left: 0;
top: 28%;}
#section1 {
overflow: hidden;}

6. Adding section 2

Move back into the HTML page and add the code here before the closing div tag of the ‘fullpage’ id. This second screen will contain horizontal scrolling slides like a carousel with the navigation being automatically set up by the fullpage.js library. Each slide has a heading and we’ll add an image in the CSS.

<div id="&quot;section2”" class="section">
<div id="slide1" class="slide active">
<h1>Personal Training</h1>
</div>
<div id="slide2" class="slide">
<h1>Monitor Your Progress</h1>
</div>
<div id="slide3" class="slide">
<h1>Set Your Targets</h1>
</div>
</div>

7. Setting up the slides

Moving back into the CSS, this adds the background size to cover the full size of the browser for the images. The heading is given a little drop shadow just to make sure it’s visible regardless of what part of the image the text overlaid on.

#section2 {
background-size: cover;}
#section2 h1{
color: #fff617;
text-shadow: 0px 1px 2px rgba(0, 0, 0, 0.5);}
.slide {
background-size: cover;
padding: 6% 0 0 0;}

8. Adding the images

Now the slide backgrounds are added for each of the slides. Save both HTML and CSS then refresh the page in your browser to see the updates. The slides move horizontally so that we have browsing in two different directions, with the rest of the page working vertically.

#slide1 {
background-image: url(../img/slide1.jpg);}
#slide2 {
background-image: url(../img/slide2.jpg);}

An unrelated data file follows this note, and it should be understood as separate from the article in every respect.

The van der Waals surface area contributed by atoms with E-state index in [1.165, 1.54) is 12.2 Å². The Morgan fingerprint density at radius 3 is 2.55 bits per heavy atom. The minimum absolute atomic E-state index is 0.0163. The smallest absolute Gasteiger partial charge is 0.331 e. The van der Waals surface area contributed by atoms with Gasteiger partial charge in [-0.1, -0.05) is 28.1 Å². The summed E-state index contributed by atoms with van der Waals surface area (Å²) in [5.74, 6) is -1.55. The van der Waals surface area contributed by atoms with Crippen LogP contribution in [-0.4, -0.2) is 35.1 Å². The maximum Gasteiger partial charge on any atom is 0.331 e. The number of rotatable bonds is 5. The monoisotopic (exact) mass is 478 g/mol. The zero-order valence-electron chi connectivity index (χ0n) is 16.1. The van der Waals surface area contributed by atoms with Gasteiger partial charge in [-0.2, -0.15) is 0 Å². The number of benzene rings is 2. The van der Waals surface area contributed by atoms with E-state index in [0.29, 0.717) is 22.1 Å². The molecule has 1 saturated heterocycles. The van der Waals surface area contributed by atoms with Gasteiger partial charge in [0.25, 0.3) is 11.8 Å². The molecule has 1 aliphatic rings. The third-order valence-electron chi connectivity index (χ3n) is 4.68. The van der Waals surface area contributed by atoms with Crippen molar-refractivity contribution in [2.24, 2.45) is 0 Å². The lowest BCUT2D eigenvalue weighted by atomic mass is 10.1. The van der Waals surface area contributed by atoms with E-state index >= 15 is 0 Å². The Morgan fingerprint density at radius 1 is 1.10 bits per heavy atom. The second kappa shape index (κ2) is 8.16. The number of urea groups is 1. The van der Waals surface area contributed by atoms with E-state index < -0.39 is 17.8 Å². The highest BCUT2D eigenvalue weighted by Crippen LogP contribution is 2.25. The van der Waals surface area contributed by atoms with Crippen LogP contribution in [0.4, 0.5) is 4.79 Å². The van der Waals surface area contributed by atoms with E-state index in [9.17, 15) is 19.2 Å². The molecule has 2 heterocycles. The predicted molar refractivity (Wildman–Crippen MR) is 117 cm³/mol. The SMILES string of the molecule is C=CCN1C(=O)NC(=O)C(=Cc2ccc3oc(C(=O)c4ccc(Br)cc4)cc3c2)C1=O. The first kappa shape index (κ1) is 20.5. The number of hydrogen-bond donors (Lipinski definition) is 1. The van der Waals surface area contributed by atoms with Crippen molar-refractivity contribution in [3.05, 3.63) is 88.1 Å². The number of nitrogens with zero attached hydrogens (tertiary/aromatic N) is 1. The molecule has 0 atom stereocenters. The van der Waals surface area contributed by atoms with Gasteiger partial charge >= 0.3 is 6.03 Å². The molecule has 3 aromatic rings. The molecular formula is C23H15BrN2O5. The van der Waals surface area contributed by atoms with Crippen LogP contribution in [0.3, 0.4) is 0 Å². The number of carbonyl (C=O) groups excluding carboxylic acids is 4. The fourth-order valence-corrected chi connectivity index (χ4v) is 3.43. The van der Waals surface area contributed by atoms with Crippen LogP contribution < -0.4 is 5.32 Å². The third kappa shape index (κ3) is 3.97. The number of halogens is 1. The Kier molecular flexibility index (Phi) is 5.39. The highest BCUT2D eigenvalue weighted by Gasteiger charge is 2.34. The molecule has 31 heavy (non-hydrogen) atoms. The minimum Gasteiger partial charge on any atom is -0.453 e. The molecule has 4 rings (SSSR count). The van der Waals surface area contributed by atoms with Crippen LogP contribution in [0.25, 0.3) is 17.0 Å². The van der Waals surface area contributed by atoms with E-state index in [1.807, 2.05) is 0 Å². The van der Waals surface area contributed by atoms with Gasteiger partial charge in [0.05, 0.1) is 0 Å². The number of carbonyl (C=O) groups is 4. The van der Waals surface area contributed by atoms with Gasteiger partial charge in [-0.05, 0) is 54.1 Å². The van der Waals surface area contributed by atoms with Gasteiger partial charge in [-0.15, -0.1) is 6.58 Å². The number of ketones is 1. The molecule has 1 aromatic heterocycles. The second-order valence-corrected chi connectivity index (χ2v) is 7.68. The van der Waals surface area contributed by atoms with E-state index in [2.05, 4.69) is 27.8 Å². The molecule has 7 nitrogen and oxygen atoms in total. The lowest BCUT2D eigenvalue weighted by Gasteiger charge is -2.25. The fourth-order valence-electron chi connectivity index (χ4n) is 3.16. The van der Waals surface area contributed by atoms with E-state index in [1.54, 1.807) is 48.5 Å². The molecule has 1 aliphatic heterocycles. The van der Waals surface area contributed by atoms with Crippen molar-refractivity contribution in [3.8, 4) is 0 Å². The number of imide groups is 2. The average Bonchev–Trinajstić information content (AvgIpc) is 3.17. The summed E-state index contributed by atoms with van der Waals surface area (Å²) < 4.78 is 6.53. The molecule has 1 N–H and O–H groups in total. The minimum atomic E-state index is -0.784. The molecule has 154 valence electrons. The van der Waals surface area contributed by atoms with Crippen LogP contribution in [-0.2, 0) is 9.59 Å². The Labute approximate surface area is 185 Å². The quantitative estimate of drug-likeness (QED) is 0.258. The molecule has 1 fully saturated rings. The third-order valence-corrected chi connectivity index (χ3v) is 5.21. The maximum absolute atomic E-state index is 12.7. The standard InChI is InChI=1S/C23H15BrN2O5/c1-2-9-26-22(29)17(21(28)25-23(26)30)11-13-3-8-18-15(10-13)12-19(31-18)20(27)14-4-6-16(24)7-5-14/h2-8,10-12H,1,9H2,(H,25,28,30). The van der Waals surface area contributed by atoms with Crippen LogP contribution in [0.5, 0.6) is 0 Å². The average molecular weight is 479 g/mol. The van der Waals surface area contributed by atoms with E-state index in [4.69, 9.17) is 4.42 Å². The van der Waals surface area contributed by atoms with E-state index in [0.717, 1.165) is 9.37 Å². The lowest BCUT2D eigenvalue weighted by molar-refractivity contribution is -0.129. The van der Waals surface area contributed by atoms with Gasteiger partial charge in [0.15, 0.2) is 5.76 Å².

#slide3 {
background-image: url(../img/slide3.jpg);}

9. Creating the third page

In the HTML add the third section to create the third page. As previously add this before the final div tag of the id “fullPage”. Here there are several images and text being displayed on the page. Add your own text to this or some placeholder text to the document.

<div id="&quot;section3”" class="section moveDown">
<div class="wrap">
<div class="imgsContainer"><img id="winphone" src="img/test2.png" alt="iphone" />
<img id="iphone-angle" src="img/test.png" alt="iphone" width="650" />
<img id="nexus" src="img/nexus.png" alt="iphone" /></div>
<div class="box">
<h2>Platform Power</h2>
Text content.
</div>
</div>
</div>

10. Styling this section

Switch over to the ‘page.css’ file now and start to add the code for styling this third section of content. Here the positioning of the image and image container is added. The ‘moveUp’ and ‘moveDown’ is actually switched in and out with javascript in the ‘main.js’ file.

#section3 img {
position: absolute;}
#section3.moveUp .imgsContainer {
top: 50%;}
#section3.moveDown .imgsContainer, #staticImg .imgsContainer {
top: 90%;}

11. Image containers

Here the code moves on to placing the image containers in the third and fourth section in specific places. The image of the fitbit is also positioned as that is the staticImg that is referred to here. The fitbit image was added in the first step of the tutorial.

#section3 .imgsContainer, #staticImg .imgsContainer, #section4 .imgsContainer {
position: absolute;
z-index: 1;
left: 50%;
display: block;
margin-top: -288px;
margin-left: -636px;
width: 0; height: 0;
transition: all 1.2s ease-in-out;}

12. Fine tuning of positions

When section 3 comes into the viewport of the browser the ‘active’ class is added to it so that it then the image can take a new position as shown here. The box in this section is the text box and it’s placed around the images shown on the screen as part of the design for this area.

.#section3.active .imgsContainer {
top: 50%;}
#section3 .box {
top: 28%;
left: 42%;
position: absolute;
width: 582px;}

13. Positioning device images

The images of the devices in this section are all laid out to place them in the right spot. Here you can see all of the elements are placed in just the right spot with their positioning in the left or top positions. These images are all located inside the image container.

#iphone-angle {left: -160px;}
#winphone {top: -144px;}
#nexus {top: 320px; left: 448px;}
#fitbit {top: -100px; left: 106px;
position: absolute;}

14. Up and down